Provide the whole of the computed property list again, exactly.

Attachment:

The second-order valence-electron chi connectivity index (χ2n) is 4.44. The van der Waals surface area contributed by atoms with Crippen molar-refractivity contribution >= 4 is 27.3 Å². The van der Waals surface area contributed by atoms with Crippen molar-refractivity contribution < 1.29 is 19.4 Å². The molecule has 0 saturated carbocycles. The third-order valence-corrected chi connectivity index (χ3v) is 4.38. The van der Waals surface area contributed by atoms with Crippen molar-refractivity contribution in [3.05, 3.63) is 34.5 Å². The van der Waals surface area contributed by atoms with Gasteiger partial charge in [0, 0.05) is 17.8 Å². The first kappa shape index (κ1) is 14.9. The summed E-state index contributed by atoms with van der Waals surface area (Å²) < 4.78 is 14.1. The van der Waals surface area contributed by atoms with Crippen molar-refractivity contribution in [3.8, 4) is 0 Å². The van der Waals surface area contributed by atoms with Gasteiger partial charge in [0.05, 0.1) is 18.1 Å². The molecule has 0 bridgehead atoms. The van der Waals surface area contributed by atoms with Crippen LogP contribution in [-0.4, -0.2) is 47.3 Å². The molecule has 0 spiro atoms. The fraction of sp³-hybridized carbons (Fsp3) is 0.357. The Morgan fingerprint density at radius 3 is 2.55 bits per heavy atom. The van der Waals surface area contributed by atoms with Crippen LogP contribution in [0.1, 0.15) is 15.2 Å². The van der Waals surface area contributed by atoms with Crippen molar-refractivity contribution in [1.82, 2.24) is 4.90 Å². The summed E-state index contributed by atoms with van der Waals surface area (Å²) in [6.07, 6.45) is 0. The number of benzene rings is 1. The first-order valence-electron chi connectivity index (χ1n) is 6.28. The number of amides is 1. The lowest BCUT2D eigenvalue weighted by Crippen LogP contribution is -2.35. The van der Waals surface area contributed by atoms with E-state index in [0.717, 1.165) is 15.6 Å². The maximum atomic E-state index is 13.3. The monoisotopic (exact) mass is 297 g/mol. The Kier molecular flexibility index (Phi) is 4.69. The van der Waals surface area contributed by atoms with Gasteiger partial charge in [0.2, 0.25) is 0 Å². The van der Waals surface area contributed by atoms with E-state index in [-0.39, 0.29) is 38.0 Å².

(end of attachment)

The second-order valence-electron chi connectivity index (χ2n) is 4.44. The van der Waals surface area contributed by atoms with Crippen molar-refractivity contribution >= 4 is 27.3 Å². The van der Waals surface area contributed by atoms with Crippen molar-refractivity contribution < 1.29 is 19.4 Å². The molecule has 0 saturated carbocycles. The third-order valence-corrected chi connectivity index (χ3v) is 4.38. The van der Waals surface area contributed by atoms with Crippen molar-refractivity contribution in [3.05, 3.63) is 34.5 Å². The van der Waals surface area contributed by atoms with Gasteiger partial charge in [0, 0.05) is 17.8 Å². The first kappa shape index (κ1) is 14.9. The summed E-state index contributed by atoms with van der Waals surface area (Å²) < 4.78 is 14.1. The van der Waals surface area contributed by atoms with Crippen molar-refractivity contribution in [3.8, 4) is 0 Å². The van der Waals surface area contributed by atoms with Gasteiger partial charge in [0.05, 0.1) is 18.1 Å². The molecule has 0 bridgehead atoms. The van der Waals surface area contributed by atoms with Crippen LogP contribution in [-0.4, -0.2) is 47.3 Å². The molecule has 0 spiro atoms. The fraction of sp³-hybridized carbons (Fsp3) is 0.357. The Morgan fingerprint density at radius 3 is 2.55 bits per heavy atom. The van der Waals surface area contributed by atoms with Crippen LogP contribution in [0.1, 0.15) is 15.2 Å². The van der Waals surface area contributed by atoms with Crippen molar-refractivity contribution in [1.82, 2.24) is 4.90 Å². The summed E-state index contributed by atoms with van der Waals surface area (Å²) in [6.07, 6.45) is 0. The number of benzene rings is 1. The first-order valence-electron chi connectivity index (χ1n) is 6.28. The number of amides is 1. The lowest BCUT2D eigenvalue weighted by Crippen LogP contribution is -2.35. The van der Waals surface area contributed by atoms with E-state index in [0.717, 1.165) is 15.6 Å². The maximum atomic E-state index is 13.3. The monoisotopic (exact) mass is 297 g/mol. The Kier molecular flexibility index (Phi) is 4.69. The van der Waals surface area contributed by atoms with Gasteiger partial charge in [0.2, 0.25) is 0 Å². The van der Waals surface area contributed by atoms with E-state index in [-0.39, 0.29) is 38.0 Å².